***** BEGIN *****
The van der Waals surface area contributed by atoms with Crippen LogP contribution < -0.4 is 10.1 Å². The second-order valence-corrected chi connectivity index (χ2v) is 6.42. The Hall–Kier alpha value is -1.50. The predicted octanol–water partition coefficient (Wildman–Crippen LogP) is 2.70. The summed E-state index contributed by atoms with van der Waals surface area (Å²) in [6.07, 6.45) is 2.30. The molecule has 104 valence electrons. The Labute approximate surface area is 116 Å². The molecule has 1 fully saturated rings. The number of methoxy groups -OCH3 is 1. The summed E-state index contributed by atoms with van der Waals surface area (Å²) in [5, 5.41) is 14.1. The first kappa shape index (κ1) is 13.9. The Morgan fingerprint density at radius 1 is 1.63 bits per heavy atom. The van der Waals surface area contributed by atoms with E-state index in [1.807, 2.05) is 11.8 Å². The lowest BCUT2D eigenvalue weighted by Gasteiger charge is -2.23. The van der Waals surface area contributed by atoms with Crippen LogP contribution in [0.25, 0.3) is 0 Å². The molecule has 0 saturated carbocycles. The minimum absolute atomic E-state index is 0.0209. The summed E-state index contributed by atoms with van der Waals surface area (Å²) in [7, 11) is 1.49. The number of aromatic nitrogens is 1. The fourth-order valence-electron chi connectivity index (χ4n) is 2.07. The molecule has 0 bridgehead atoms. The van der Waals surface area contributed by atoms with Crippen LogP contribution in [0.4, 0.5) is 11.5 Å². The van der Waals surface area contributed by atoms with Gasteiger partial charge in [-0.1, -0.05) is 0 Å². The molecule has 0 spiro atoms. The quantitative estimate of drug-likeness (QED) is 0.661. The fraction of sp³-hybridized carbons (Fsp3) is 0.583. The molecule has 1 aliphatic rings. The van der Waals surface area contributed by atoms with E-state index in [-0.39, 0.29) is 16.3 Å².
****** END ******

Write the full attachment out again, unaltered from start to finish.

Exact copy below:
The van der Waals surface area contributed by atoms with Crippen LogP contribution < -0.4 is 10.1 Å². The second-order valence-corrected chi connectivity index (χ2v) is 6.42. The Hall–Kier alpha value is -1.50. The predicted octanol–water partition coefficient (Wildman–Crippen LogP) is 2.70. The summed E-state index contributed by atoms with van der Waals surface area (Å²) in [6.07, 6.45) is 2.30. The molecule has 104 valence electrons. The Labute approximate surface area is 116 Å². The molecule has 1 fully saturated rings. The number of methoxy groups -OCH3 is 1. The summed E-state index contributed by atoms with van der Waals surface area (Å²) in [5, 5.41) is 14.1. The first kappa shape index (κ1) is 13.9. The Morgan fingerprint density at radius 1 is 1.63 bits per heavy atom. The van der Waals surface area contributed by atoms with E-state index in [1.807, 2.05) is 11.8 Å². The lowest BCUT2D eigenvalue weighted by Gasteiger charge is -2.23. The van der Waals surface area contributed by atoms with Crippen LogP contribution in [0.25, 0.3) is 0 Å². The molecule has 0 saturated carbocycles. The minimum absolute atomic E-state index is 0.0209. The summed E-state index contributed by atoms with van der Waals surface area (Å²) in [7, 11) is 1.49. The number of aromatic nitrogens is 1. The fourth-order valence-electron chi connectivity index (χ4n) is 2.07. The molecule has 0 bridgehead atoms. The van der Waals surface area contributed by atoms with Crippen LogP contribution in [0.4, 0.5) is 11.5 Å². The van der Waals surface area contributed by atoms with Gasteiger partial charge in [-0.1, -0.05) is 0 Å². The molecule has 0 spiro atoms. The quantitative estimate of drug-likeness (QED) is 0.661. The fraction of sp³-hybridized carbons (Fsp3) is 0.583. The molecule has 1 aliphatic rings. The van der Waals surface area contributed by atoms with E-state index in [-0.39, 0.29) is 16.3 Å².